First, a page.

Canonical covariance analysis (CCA) has gained popularity as a method for the analysis of two sets of high-dimensional genomic data. However, it is often difficult to interpret the results because canonical vectors are linear combinations of all variables, and the coefficients are typically nonzero. Several sparse CCA methods have recently been proposed for reducing the number of nonzero coefficients, but these existing methods are not satisfactory because they still give too many nonzero coefficients. In this paper, we propose a new random-effect model approach for sparse CCA; the proposed algorithm can adapt arbitrary penalty functions to CCA without much computational demands. Through simulation studies, we compare various penalty functions in terms of the performance of correct model identification. We also develop an extension of sparse CCA to address more than two sets of variables on the same set of observations. We illustrate the method with an analysis of the NCI cancer dataset.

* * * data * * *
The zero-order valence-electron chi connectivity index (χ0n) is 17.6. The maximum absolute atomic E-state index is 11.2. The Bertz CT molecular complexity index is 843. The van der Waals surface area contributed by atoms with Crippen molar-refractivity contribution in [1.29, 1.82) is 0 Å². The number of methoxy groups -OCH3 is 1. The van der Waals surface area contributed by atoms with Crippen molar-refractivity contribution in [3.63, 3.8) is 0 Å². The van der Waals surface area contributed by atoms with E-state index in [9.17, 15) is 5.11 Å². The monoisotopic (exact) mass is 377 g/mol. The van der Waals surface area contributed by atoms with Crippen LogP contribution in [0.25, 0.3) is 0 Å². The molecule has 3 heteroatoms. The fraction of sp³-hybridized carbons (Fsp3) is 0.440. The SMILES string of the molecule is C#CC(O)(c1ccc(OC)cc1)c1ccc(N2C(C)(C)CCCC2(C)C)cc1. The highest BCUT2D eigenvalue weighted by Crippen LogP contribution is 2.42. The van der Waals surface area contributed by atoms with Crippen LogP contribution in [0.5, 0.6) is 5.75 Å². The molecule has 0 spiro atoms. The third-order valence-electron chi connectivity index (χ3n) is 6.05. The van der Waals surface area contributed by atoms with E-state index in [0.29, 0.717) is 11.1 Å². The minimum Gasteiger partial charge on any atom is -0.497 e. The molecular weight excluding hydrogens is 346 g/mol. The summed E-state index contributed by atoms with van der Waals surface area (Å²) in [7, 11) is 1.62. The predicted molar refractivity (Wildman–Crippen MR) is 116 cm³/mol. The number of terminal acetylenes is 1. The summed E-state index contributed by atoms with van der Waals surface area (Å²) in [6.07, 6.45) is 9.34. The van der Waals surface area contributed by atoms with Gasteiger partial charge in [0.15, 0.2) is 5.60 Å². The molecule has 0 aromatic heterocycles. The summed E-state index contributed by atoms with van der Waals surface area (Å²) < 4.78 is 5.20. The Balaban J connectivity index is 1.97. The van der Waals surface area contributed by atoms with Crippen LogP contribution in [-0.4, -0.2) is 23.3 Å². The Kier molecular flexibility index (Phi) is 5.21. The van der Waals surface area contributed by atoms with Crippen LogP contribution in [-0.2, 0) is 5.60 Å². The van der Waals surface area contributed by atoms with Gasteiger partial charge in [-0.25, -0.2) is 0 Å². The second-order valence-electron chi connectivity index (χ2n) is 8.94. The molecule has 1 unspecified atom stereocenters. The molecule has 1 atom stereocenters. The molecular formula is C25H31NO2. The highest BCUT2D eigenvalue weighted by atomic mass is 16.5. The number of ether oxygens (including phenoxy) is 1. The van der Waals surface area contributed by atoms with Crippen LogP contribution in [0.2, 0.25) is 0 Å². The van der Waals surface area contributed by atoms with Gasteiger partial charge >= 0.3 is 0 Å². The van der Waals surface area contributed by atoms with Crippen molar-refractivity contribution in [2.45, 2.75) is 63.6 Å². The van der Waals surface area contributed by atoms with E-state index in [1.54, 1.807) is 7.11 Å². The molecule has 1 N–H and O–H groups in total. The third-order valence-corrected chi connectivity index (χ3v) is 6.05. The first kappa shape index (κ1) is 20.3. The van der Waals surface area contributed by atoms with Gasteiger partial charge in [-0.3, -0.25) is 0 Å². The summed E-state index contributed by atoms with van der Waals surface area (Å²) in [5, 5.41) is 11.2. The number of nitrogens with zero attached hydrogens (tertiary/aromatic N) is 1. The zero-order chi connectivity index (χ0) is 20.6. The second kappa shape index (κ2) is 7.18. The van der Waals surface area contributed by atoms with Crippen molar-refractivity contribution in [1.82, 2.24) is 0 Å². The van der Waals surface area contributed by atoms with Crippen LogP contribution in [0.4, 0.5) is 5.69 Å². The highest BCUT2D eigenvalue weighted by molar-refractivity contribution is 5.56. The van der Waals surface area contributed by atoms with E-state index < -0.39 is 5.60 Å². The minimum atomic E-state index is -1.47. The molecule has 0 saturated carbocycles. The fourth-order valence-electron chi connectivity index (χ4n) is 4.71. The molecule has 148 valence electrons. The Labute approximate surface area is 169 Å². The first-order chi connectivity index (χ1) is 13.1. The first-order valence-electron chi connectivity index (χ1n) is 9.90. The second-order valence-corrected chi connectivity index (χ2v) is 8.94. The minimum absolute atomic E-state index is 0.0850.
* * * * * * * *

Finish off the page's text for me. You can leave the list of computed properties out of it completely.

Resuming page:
|Journal||Statistical Applications in Genetics and Molecular Biology|
|State||Published - 2011|
Bibliographical noteFunding Information:
KEYWORDS: canonical covariance analysis, sparsity, random-effect model, high-dimensional genomic data Author Notes: Woojoo Lee, Department of Medical Epidemiology and Biostatistics, Karolinska Institutet, Stockholm, Sweden. Donghwan Lee, Department of Statistics, College of Natural Sciences, Seoul National University, NS40, San56-1, Shin Lim-Dong, Kwan-Ak-Ku, Seoul, Korea. Youngjo Lee, Department of Statistics, College of Natural Sciences, Seoul National University, NS40, San56-1, Shin Lim-Dong, Kwan-Ak-Ku, Seoul, Korea. Yudi Pawitan, Department of Medical Epidemiology and Biostatistics, Karolinska Institutet, Stockholm, Sweden. This research is supported by grants from the Basic Science Research Program through the National Research Foundation of Korea (NRF) funded by the Ministry of Education, Science and Technology (2010-0011372) and the European Union under the Chemores project and the Swedish Science Council.
- canonical covariance analysis
- high-dimensional genomic data
- random-effect model